15. Similarly in Gujarat Steel Tubes Case (supra), the relevant principles can be culled out from paragraphs 73 and 81.
"73. While the remedy under Article 226 is extraordinary and is of Anglo-Saxon vintage, it is not a carbon copy of English processes. Article 226 is a sparing surgery but the lancet operates where injustice suppurates. While traditional restraints like availability of alternative remedy hold back the court, and judicial power should not ordinarily rush in where the other two branches fear to tread, judicial daring is not daunted where glaring injustice demands even affirmative action. The wide words of Article 226 are designed for service of the lowly numbers in their grievances if the subject belongs to the court's province and the remedy is appropriate to the judicial process. There is a native hue about Article 226, without being anglophilic or anglophobic in attitude. Viewed from this jurisprudential perspective, we have to be cautious both in not overstepping as if Article 226 were as large as an appeal and not failing to intervene where a grave error has crept in. Moreover, we sit here in appeal over the High Court's judgment. And an appellate power interferes not when the order appealed is not right but only when it is clearly wrong. The difference is real, though fine.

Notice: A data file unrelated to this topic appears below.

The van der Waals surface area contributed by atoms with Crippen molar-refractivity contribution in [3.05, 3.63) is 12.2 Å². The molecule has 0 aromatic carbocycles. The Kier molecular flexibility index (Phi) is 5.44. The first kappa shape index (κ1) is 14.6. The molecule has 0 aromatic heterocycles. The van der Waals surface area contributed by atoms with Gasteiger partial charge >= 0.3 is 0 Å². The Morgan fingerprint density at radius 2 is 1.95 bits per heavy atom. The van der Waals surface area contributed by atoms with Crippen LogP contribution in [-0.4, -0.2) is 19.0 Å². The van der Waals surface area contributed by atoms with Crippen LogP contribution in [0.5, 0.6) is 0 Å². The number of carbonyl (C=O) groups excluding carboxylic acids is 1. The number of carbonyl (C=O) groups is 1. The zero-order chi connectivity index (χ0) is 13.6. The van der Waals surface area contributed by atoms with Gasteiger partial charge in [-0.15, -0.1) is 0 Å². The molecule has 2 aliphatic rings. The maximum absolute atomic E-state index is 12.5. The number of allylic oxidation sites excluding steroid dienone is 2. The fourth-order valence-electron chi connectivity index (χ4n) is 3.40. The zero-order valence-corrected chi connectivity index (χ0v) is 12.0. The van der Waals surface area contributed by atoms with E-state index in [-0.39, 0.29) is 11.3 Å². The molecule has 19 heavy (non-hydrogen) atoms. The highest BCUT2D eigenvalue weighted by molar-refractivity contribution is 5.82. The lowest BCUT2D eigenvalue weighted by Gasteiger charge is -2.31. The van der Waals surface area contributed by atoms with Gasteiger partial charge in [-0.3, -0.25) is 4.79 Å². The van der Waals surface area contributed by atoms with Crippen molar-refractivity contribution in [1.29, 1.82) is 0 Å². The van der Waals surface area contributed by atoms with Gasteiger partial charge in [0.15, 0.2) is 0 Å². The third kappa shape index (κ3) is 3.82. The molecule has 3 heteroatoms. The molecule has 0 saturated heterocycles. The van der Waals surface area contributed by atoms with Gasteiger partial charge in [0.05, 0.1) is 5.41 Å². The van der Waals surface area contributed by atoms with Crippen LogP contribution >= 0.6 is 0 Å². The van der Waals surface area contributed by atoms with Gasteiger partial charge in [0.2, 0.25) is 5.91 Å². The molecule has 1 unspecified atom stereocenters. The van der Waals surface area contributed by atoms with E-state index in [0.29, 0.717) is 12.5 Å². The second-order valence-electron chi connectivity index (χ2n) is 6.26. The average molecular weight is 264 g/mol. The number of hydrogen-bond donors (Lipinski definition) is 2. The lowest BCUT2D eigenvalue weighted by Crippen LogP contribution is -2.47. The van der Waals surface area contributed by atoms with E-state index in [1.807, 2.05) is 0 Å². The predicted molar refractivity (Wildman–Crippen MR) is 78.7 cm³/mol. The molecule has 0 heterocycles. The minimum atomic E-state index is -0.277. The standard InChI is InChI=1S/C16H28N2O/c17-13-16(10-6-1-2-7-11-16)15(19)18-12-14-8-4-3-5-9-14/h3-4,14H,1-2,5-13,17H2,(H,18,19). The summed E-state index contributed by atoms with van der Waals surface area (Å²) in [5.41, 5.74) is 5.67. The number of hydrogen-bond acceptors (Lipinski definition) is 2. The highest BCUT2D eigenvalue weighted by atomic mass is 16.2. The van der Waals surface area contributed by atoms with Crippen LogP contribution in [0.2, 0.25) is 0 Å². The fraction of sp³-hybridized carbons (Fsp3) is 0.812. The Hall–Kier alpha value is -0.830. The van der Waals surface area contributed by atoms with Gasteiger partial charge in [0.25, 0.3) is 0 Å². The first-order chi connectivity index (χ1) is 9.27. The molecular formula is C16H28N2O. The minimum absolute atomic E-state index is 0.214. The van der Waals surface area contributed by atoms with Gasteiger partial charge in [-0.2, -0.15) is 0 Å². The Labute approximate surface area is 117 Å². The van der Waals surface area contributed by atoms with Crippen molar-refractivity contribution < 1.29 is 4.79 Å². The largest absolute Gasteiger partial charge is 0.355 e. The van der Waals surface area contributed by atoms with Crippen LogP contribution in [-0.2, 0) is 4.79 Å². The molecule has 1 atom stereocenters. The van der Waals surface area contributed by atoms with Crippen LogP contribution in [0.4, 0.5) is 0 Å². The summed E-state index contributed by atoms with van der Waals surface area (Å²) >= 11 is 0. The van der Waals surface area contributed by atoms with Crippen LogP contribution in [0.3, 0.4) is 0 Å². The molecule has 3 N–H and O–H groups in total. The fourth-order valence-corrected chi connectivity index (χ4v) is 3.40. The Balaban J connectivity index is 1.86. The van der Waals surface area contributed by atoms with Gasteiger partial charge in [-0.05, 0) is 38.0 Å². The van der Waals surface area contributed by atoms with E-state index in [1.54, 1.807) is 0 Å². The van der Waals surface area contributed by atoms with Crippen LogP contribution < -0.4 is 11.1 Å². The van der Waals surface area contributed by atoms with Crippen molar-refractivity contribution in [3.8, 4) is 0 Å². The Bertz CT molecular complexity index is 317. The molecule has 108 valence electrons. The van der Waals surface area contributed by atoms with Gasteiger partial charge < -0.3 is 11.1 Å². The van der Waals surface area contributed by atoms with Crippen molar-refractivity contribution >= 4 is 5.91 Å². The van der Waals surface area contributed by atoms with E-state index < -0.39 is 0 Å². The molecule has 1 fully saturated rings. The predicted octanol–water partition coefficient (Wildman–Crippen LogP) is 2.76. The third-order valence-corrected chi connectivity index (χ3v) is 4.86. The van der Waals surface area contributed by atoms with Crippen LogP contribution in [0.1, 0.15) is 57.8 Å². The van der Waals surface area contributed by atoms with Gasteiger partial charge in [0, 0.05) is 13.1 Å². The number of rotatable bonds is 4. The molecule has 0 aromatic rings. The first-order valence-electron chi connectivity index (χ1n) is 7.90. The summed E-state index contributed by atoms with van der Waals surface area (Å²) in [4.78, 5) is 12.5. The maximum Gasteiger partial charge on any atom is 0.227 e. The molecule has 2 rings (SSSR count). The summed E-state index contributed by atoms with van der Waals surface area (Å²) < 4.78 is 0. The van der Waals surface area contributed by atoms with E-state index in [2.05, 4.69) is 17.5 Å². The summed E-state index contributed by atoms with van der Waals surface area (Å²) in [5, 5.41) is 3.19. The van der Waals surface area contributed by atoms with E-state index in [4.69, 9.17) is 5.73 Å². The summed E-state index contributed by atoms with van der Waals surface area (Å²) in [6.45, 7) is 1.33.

81.................... Broadly stated, the principles of law is that the jurisdiction of the High Court under Article 226 of the Constitution is limited to holding the judicial or quasi-judicial tribunals or administrative bodies exercising the quasi-judicial powers within the leading strings of legality and to see that they do not exceed their statutory jurisdiction and correctly administer the law laid down by the statute under which they act. So long as the hierarchy of officers and appellate authorities created by the statute function within their ambit the manner in which they do so can be no ground for interference..............."